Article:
Peter Wood’s recent PJ Media article on the National Association of Scholars’ Beach Books report is sobering. Given that he is talking about students entering a university, not a middle school, one would have expected the likes of Pride and Prejudice, Crime and Punishment, or The Stranger. If one wants to motivate discussions on fundamental issues of modernity, would not The Stranger be an excellent choice? The university has no greater purpose than to enhance a student’s intellectual maturation from adolescence to adulthood, first in terms of core requirements for all students and second in terms of fundamental readings as a student moves from generality to specificity in his studies. If a university is to fulfill its responsibility, then books must be chosen accordingly.
My lab website contains a reading list of “Ten Books to Prepare for Scientific Research.” It states, “The first two are fundamental for any academic discipline because they mark the change from human intellectual adolescence to maturity.” These are David Hume’s Enquiry Concerning Human Understanding and Immanuel Kant’s Prolegomena to any Future Metaphysics. On Hume, Albert Einstein states, “Man has an intense desire for assured knowledge. That is why Hume's clear message seems crushing.”
On Kant, Arthur Schopenhauer writes, “Kant's teaching produces a fundamental change in every mind that has grasped it…. The mind undergoes a fundamental undeceiving, and thereafter looks at things in another light.... On the other hand, the man who has not mastered the Kantian philosophy…has remained in the grasp of that natural and childlike realism in which we are all born.” If we expect our students to grow and contribute, then our duty is to free them from the grasp of childlike realism?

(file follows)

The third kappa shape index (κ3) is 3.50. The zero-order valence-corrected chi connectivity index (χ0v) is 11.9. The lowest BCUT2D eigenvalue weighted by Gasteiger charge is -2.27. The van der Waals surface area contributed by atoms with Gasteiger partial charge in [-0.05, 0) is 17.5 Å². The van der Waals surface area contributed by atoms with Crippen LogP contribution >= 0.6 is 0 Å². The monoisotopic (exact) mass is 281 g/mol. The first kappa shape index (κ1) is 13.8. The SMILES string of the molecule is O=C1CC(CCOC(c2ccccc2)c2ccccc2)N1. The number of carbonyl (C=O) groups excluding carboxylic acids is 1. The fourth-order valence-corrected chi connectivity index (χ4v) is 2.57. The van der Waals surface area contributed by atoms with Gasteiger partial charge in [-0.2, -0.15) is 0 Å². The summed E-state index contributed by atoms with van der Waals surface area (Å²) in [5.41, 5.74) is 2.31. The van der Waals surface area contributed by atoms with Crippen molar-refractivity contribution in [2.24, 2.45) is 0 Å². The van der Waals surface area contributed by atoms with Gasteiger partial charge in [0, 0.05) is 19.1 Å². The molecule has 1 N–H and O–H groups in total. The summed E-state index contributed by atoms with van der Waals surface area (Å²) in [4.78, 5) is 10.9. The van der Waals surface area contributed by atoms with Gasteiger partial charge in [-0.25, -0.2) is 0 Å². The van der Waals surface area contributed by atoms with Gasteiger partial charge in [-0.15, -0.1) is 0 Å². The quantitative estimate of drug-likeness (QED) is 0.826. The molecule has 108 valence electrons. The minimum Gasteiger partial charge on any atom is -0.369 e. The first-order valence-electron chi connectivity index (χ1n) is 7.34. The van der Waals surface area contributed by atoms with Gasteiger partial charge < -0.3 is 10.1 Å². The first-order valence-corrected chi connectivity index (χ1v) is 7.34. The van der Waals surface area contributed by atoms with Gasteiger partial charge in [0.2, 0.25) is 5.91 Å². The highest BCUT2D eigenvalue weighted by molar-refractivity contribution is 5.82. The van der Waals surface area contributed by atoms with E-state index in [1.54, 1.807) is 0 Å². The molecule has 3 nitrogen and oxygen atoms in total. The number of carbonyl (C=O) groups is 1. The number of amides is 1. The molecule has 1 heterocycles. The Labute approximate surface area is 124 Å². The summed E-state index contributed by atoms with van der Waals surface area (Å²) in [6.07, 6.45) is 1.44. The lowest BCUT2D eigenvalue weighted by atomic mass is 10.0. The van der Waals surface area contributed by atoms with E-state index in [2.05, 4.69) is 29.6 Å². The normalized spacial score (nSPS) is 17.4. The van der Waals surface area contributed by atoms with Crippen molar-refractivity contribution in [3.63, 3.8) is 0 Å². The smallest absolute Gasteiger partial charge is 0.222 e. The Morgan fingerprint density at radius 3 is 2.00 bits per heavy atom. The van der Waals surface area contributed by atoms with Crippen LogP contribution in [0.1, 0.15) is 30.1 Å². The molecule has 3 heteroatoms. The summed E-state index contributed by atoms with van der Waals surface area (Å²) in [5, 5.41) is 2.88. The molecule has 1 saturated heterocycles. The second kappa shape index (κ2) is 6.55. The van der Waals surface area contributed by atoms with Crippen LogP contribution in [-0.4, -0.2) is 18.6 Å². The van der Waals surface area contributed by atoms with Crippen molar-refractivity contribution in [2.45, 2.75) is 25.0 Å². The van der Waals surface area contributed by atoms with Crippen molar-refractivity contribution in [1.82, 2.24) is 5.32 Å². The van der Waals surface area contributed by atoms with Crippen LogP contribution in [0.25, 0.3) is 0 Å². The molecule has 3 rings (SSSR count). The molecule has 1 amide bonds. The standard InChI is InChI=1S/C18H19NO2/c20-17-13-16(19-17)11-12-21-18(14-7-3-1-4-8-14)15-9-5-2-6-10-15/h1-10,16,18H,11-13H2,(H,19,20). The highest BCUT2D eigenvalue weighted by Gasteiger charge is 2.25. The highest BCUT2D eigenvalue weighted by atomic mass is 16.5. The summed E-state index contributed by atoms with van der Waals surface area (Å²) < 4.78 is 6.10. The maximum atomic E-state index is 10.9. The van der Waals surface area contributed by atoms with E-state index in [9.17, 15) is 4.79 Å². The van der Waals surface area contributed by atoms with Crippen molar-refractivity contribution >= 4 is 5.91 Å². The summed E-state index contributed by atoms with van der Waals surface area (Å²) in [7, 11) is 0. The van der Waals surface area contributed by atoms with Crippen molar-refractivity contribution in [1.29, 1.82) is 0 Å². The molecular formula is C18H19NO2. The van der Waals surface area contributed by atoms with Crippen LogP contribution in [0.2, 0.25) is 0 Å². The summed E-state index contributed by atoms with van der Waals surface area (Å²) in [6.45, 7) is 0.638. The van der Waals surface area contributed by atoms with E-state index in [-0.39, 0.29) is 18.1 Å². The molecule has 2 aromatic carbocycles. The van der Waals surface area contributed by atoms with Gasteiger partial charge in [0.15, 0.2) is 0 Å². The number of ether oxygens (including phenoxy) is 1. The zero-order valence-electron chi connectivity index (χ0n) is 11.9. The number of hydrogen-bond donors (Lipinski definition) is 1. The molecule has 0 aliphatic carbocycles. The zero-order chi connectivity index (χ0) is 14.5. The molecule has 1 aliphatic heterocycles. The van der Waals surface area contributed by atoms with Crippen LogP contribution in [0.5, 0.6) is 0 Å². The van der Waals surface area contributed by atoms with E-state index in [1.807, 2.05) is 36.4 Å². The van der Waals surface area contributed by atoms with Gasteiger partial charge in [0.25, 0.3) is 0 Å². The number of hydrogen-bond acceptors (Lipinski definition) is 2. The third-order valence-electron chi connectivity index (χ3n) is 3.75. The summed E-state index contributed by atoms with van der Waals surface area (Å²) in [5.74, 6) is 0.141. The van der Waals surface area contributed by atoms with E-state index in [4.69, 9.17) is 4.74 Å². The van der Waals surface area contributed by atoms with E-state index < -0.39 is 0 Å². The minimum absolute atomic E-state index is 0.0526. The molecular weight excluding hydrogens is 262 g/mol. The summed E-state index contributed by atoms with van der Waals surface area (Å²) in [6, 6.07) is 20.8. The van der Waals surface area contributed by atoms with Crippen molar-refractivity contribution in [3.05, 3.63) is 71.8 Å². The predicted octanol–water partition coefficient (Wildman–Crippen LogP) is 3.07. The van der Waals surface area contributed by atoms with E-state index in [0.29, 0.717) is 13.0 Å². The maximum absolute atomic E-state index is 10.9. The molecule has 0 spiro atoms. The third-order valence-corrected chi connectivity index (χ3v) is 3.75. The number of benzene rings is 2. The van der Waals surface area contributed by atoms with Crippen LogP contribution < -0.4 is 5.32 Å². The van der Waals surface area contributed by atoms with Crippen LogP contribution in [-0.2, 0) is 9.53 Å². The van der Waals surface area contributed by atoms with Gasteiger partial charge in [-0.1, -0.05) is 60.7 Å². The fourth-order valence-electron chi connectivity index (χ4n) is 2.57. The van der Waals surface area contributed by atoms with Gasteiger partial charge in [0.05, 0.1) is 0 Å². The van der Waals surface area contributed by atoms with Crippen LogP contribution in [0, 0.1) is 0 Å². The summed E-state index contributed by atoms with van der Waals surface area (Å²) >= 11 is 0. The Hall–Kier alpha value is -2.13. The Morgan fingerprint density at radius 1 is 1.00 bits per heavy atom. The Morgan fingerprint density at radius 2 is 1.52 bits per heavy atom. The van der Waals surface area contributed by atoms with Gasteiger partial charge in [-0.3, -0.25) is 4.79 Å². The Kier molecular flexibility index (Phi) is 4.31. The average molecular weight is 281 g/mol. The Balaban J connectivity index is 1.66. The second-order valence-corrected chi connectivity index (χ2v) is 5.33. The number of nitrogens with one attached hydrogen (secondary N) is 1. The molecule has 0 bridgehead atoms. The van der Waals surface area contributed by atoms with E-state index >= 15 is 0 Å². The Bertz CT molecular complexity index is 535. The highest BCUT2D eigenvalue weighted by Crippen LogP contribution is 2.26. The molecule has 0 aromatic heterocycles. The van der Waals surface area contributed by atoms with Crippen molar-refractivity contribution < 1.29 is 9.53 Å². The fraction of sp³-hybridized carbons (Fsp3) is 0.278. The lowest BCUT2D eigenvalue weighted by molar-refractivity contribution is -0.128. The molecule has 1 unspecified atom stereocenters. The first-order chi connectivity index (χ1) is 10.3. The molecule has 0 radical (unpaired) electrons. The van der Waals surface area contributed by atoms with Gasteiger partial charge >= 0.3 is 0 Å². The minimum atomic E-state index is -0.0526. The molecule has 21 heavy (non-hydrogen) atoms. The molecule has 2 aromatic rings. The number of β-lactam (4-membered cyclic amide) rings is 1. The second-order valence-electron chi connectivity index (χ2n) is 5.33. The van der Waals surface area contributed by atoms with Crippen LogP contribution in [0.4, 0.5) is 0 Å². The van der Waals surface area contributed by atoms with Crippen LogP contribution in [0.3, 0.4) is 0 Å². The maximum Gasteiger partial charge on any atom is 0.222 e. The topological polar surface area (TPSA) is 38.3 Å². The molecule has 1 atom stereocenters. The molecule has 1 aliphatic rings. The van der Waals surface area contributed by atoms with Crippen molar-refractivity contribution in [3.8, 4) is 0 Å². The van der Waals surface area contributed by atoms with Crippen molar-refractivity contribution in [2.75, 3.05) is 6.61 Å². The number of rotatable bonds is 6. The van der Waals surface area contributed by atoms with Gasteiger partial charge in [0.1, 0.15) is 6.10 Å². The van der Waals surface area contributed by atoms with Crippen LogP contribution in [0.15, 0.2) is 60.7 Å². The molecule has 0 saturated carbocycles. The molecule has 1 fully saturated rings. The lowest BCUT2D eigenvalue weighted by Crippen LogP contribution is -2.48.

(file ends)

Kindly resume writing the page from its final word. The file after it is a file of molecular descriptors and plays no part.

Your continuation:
Today, science faces a crisis of epistemology as great or perhaps even greater than it faced in the first half of the 20th century with the arrival of relativity theory and quantum mechanics. I say perhaps even greater because our ability to validate or falsify theories concerning high-dimensional systems, and therefore determine scientific truth under the 20th century epistemology, is being challenged in a wide range of extremely important disciplines, from climate science to biomedicine. Yet a vast majority of our science and engineering students remain oblivious to the salient epistemic transformations running from Aristotle to Erwin Schrödinger.
How then can they come to grips with current issues? Can we expect them to do basic research when they have virtually no idea of the nature of science? Whereas this should be an extremely exciting time in science with uncertainties everywhere, rather than engage in a serious quest for knowledge, contrary to all the greatest minds of modern science, large numbers of scientists are pursuing “big data,” aimlessly gathering data in the hope that some algorithm they don’t understand will find a morsel. Others concoct stories, apparently without concern as to whether their tales contain within them any verifiable future predictions.
Turning to the humanities, can one seriously approach the 21st century without going through Hume and Kant? We recall William Barrett’s comment that empiricism and rationalism enter Kant’s thinking and out come idealism, positivism, pragmatism, and existentialism. And without Hume there is no Kant.